Staraya Russa

Dostoevsky's House-Museum

Staraya Russa (Russian: Ста́рая Ру́сса, STAH-rah-yuh ROOH-suh) is a small, historic town in the centre of Novgorod Oblast, long famous domestically for its balneologic mineral waters resort, but much more famous among international travellers as Dostoyevsky's summer retreat, and the basis for the fictional town of Skotoprigonievsk in The Brothers Karamazov.


Staraya Russa is one of the oldest cities in Russia, founded in the tenth century as one of the principal cities of the then-powerful and wealthy trading nation of the Novgorod Republic. It gained greatly in prestige with the establishment of the Monastery of the Transfiguration in the twelfth century. Its salt works made it the regional leader in salt and brine production, driving its economy, and leading to the growth of the town to nearly 5,000 inhabitants by the fifteenth century, when it was incorporated along with Novgorod into the Princedom of Muscovy.

Owing to its northwestern location, Staraya Russa has seen many battles. Well after its wooden walls had been burnt down and later replaced by stone fortifications, the town fought bloody battles against Swedish invaders for centuries, but the most devastating years of its history would come after the reign of Ivan the Terrible, during the Russian Time of Troubles in the early seventeenth century. Until the establishment of the Romanov Dynasty, the surrounding area was under the control of armed gangs and brigands, and the once-important city dwindled to a mere 38 people. Over time Staraya Russa recovered, but its fate as a town on the invasion route would come back to haunt it one last time in the twentieth century, when Hitler's forces invaded during WWII and virtually levelled the historic town.

Despite the destruction throughout the years, though, many old wooden houses (including the Dostoevsky residence) and several important churches remain intact, and other institutions, like the balneologic resort, have been rebuilt. Following the collapse of the Soviet Union, the town's population is shrinking (along with the rest of rural Russia), and feels a sleepy backwater—actually, a great change of pace for travellers who have been spending most of their time in Saint Petersburg or Moscow. The residential areas near the rivers are quite peaceful, the locals are friendly and laid-back, and there is a lot to see with all the Dostoevsky sights. Better still, despite the Dostoevsky connection, the place is pretty much devoid of any international travellers outside of the high tourist season in summer, so you'll have the place to yourself.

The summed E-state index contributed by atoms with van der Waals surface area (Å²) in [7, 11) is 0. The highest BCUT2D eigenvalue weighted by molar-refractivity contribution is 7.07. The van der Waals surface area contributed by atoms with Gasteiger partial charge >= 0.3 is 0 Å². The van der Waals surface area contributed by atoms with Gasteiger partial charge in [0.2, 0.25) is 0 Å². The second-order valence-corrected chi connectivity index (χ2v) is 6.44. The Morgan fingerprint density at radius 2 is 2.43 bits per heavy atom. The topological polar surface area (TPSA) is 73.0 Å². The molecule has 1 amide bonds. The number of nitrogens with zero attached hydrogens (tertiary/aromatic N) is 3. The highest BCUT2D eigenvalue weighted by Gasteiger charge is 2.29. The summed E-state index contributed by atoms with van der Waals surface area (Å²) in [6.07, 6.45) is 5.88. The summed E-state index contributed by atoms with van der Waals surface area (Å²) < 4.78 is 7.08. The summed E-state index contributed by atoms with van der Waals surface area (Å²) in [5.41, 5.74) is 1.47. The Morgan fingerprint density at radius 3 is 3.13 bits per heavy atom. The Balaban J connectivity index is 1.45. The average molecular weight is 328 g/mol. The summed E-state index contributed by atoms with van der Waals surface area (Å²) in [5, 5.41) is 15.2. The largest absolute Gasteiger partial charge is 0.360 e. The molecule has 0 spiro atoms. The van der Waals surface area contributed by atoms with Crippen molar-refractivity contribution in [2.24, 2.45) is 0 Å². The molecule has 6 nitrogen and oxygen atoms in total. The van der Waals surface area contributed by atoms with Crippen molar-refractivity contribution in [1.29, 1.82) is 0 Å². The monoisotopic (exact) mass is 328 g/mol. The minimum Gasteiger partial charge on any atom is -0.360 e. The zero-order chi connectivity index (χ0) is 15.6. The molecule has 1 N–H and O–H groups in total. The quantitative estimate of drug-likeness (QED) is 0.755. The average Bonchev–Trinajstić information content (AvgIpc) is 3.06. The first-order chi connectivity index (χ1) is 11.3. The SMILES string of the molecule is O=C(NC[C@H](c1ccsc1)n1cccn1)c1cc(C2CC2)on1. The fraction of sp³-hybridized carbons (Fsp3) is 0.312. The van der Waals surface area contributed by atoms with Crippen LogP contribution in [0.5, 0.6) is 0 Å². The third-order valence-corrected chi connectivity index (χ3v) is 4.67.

Get in

Transport connections to Staraya Russa are somewhat limited. The city is best visited as a side trip from Novgorod, or as a detour/stopover on the way from Moscow (or Valday) to Pskov or Novgorod.

By train

From Moscow (nine-ten hours) or Pskov (three and half hours) you can take the MoscowPskov route, although this service is generally limited to one train per day, with trains running overnight. A daily local train connects to nearest hubs: Bologoye (via Valday) on the MoscowSaint Petersburg line and Dno on the KievSaint Petersburg line.

By bus

Buses run hourly from Novgorod, with the trip taking about two hours. Even if coming from Moscow, this is a good way to avoid the hassle of limited train service and to see another incredible historical destination on the same trip. From Saint Petersburg, you can take one of six direct buses reaching Staraya Russa in six hours. Note that many of the buses terminate in neighbouring towns, e.g., Kholm, Parfino, Volot, and will have their names specified as the main destination.